Tuesday, January 3, 2012

Say it Loud.... I'm Black and I'm Proud!

-By Dan dos Santos

Art teachers will often prohibit their students from using black on their palette, instead requiring them mix their own black from a combination of blues, reds, and greens. Really, it's a shame, because black is such a potent and versatile color. The purpose of restricting it's use though, is not because black is an inherently 'bad' color... it is just an abused color. Too often students will turn to black to create shadows, never really questioning if those shadows should be warm or cool. The result is chalky flesh tones, and a monotonous painting devoid of any real luminosity. By making students mix their own, they will hopefully learn to create a variety of different blacks.

There are many ways to create a variety of warm and cool blacks, the easiest of which is to simply add a little Alizarin Crimson or Ultramarine Blue to the respective mix.

A slightly more advanced technique though, and a surprisingly simple one to use once you know how, is to control the temperature of black through it's transparency:

Take the pictures below for example (an excerpt from an upcoming painting of mine).
The area marked 'A' is Ivory black mixed with Titanium White.
The area marked 'B' is the same Ivory Black, glazed over a white surface.

Titanium White, being devoid of any saturation, will naturally desaturate any color it is mixed with. When you mix white with black, the result is a very cool 'blue-grey'. But if you apply that very same black in a transparent fashion over a white surface, you get a much different color... a 'warm-grey'. Even though the value may be the same, the resulting temperature is quite different.

So by simply letting the white of the board do the work for me, I can create a variety of blacks very quickly. This is a tremendous help when trying to create contrast between warm and cool light on a monotone surface.

So don't shy away from black... just treat it with respect. It is not a panacea for creating shadows. It is however a very subtle, desaturated blue capable of creating wonderful colors. Ivory Black and Cadmium Yellow makes an incredible green. Ivory Black and Cadmium Red makes a terrific brown, especially for flesh tones. Give it a shot! Before you know it, black will be one of your favorite colors too.


  1. Lovely examples, really makes the difference as apparent as day/night. Personally I prefer Payne's Grey over any 'pure' black but the results are not that far apart.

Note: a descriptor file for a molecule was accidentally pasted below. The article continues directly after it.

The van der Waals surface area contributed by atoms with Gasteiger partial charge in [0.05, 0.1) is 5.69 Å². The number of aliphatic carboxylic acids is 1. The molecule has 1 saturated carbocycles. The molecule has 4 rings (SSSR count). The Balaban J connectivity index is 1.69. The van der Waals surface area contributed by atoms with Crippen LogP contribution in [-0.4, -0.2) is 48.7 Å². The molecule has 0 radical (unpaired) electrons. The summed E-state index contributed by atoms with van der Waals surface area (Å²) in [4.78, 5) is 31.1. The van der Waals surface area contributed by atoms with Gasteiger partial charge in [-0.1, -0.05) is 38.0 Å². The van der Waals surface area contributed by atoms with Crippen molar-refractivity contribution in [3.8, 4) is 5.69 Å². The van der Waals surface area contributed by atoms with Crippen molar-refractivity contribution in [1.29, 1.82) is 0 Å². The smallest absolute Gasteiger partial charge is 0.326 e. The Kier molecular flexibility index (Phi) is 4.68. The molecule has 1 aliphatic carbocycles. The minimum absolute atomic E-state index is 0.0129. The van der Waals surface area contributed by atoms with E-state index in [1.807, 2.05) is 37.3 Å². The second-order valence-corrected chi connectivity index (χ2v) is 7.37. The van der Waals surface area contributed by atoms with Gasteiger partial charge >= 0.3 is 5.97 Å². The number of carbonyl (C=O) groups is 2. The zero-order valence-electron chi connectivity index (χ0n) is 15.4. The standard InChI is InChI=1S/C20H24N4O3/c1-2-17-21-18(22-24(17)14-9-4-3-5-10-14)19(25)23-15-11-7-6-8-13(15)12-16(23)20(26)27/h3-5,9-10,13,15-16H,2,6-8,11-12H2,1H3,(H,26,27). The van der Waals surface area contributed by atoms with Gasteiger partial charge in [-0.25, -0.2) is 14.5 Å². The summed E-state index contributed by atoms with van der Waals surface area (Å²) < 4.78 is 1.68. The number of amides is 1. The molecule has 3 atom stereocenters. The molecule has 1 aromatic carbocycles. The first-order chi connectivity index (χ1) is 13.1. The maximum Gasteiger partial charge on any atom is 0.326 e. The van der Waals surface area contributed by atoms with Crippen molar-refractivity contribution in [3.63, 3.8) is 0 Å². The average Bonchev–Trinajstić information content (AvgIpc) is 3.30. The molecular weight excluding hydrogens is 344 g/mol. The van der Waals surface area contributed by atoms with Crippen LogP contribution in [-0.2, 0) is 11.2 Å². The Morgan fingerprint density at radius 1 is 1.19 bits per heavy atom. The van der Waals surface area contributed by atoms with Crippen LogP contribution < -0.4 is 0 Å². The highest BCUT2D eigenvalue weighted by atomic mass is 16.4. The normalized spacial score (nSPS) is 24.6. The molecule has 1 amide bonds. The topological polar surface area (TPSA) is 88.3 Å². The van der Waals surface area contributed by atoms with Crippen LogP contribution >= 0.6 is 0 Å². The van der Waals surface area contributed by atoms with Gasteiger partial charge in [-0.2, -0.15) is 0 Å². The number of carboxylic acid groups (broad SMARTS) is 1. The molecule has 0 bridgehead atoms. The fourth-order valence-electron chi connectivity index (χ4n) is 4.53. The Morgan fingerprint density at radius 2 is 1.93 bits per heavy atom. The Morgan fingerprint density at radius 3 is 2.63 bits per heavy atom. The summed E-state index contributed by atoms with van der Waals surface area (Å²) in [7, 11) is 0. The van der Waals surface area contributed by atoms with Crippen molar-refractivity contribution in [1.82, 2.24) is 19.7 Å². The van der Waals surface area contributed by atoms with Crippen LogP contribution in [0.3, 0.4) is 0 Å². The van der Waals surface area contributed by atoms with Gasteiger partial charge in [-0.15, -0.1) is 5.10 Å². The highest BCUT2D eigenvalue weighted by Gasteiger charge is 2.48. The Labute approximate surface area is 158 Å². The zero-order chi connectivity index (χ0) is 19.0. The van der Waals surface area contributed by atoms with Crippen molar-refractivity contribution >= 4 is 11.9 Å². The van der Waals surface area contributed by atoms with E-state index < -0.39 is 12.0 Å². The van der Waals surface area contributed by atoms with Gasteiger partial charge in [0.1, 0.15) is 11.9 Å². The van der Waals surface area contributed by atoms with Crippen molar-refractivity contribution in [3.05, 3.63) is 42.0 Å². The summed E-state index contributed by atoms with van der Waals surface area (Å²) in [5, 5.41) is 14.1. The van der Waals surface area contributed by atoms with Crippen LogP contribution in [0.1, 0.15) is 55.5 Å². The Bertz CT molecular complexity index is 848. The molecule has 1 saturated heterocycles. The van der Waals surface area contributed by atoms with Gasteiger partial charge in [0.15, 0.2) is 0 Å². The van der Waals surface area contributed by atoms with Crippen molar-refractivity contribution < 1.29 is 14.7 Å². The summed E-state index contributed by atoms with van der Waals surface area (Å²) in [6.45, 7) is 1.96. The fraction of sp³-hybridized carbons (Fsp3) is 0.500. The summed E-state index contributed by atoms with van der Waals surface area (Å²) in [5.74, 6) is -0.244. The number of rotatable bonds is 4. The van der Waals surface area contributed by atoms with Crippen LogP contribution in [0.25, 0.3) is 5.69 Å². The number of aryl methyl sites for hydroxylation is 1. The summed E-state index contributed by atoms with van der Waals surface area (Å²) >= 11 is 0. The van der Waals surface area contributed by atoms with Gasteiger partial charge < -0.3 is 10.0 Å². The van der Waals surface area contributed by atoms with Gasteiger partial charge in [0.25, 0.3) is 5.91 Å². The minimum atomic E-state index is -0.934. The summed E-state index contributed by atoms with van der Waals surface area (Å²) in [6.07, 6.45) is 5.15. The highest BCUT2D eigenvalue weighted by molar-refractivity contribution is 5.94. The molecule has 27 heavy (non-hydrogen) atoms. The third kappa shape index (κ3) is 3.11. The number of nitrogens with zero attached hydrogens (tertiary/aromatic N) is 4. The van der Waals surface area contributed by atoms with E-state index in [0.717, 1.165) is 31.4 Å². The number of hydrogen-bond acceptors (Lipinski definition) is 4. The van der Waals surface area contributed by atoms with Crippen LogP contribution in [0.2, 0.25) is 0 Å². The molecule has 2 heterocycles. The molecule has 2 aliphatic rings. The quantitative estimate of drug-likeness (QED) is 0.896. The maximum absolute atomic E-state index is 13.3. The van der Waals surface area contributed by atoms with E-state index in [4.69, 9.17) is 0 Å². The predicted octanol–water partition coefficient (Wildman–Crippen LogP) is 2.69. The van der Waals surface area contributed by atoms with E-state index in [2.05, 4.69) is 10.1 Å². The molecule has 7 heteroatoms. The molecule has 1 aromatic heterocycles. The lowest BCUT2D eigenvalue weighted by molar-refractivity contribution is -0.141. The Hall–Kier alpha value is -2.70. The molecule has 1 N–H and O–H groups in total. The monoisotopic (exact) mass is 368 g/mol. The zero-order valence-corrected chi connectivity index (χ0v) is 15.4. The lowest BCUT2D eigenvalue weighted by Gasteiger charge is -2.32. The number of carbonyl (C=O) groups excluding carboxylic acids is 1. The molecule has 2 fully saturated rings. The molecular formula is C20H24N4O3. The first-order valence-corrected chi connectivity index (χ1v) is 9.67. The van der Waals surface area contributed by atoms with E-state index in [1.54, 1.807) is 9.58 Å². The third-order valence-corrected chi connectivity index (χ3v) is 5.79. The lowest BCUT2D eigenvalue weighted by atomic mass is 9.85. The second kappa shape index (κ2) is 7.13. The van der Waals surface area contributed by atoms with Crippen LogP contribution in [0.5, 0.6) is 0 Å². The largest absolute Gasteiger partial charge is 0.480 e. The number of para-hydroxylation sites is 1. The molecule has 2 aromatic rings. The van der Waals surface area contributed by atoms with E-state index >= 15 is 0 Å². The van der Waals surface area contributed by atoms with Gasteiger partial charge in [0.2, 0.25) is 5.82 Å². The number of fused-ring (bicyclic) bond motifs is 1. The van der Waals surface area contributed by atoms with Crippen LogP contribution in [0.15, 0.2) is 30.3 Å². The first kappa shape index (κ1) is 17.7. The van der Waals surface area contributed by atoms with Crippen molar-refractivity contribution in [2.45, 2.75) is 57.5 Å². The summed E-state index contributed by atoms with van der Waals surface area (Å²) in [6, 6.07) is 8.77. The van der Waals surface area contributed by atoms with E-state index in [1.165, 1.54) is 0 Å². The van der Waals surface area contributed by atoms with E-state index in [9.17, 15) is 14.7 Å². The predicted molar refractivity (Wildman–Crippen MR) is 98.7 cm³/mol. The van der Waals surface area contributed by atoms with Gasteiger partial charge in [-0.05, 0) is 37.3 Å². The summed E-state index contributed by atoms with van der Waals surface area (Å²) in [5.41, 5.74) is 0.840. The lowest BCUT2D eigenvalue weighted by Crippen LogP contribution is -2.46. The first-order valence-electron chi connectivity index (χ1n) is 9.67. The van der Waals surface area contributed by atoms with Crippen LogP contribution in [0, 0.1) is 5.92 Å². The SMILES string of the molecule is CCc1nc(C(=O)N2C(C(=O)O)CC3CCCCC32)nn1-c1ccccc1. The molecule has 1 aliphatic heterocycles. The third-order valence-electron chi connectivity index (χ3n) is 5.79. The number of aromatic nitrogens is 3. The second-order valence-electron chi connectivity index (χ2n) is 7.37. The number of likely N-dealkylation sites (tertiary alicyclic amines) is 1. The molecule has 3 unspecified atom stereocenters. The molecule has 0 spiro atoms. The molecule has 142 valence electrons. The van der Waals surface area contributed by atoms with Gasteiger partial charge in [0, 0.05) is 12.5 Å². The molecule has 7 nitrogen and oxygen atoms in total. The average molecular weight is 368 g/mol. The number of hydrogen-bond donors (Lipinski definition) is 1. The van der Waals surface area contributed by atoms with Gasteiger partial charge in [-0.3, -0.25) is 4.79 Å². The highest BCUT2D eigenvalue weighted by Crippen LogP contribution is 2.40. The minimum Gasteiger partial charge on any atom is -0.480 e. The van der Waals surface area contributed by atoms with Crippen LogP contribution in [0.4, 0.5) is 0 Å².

2. When this post title popped up in my news feed, my first thought was "Dan's one of the whitest people I know." But then I got Mos Def stuck in my head so I didn't dwell on it.

    Great post, by the way. I'm intellectually curious about the temp shift you show with ivory black, though. I always attributed it to the white being cool. I'm not sure I can wrap my brain around why a cool black produces a warm grey when transparently applied. Have you noticed other colors shift temperature based on transparency? Is the warm shift in ivory black only when glazed over white? Or does it shift when glazed over another color as well?

  3. @Ben: I think it's more about relationships. The "A" section is cooler than the "B" section, so "B" looks warm. In the link I put a warm glaze over the "A" section to make the "B" section look cool even though it isn't changed from the original.


  4. I had no idea about the differences that come about through mixing vs layering :) we need an article like this for white and pthalo blue next!

  5. @Ben: I do tend to think of white as a cool color, but technically it's not. It tends to desaturate rather than cool, which are not always the same. Consider mixing white with blue. It will not get cooler, just paler.

  6. @ David-- Yep, I think I meant not so much that the black is overall cool or warm, but that it's properties shift based on transparency. More on that in this reply to Dan:

    @Dan-- And that's why I'm intelectually stumped by this specific set of properties you describe for ivory black. I've witnessed it firsthand (and your examples illustrate it beautifully), I accept it, and yet my brain doesn't really make sense of it. Here's a color that, by your own admission, behaves like a dark desaturated blue in other color mixes. So then you add white, and theoretically it should desaturate... shift from blue towards grey, which I think of as a warming shift, not a cooling one... So why then does the same value grey appear warmer as a transparent black than a grey mixed with white? Like I said, I always attributed it to white being naturally somewhat cool (I sneak yellow into my "hot" whites all the time) but that doesn't always hold true for white in other mixes.... Clearly I'm overthinking it, but I like to analyze this type of stuff, so I find this a fascinating exercise.

  7. I have also found black to be beautiful. I use primarily acrylics now and have discovered Golden's Carbon Black.

    In the past when I have mixed black I always got darker versions of a color whether in oil or acrylic. Carbon black has some magic voodoo that creates beautiful new colors as I mix it with specific fluid acrylic colors. I'm sure there is a real exlpanation but I prefer magic.

    It may be a good thing to teach black avoidance in the beginning, much like Payne's grey in watercolors, but when one knows it's secrets black has magic.

  8. Dan, this is exactly the kind of advice I've been giving to fellow artists. Black has a beauty and richness all it's own that so many artists tend to avoid, when it can give art more depth and life. So many sources teach not to use black, and they tend to give the impression that black is plain "bad". Used properly, the results black can give could be stunning. Thanks for the post!


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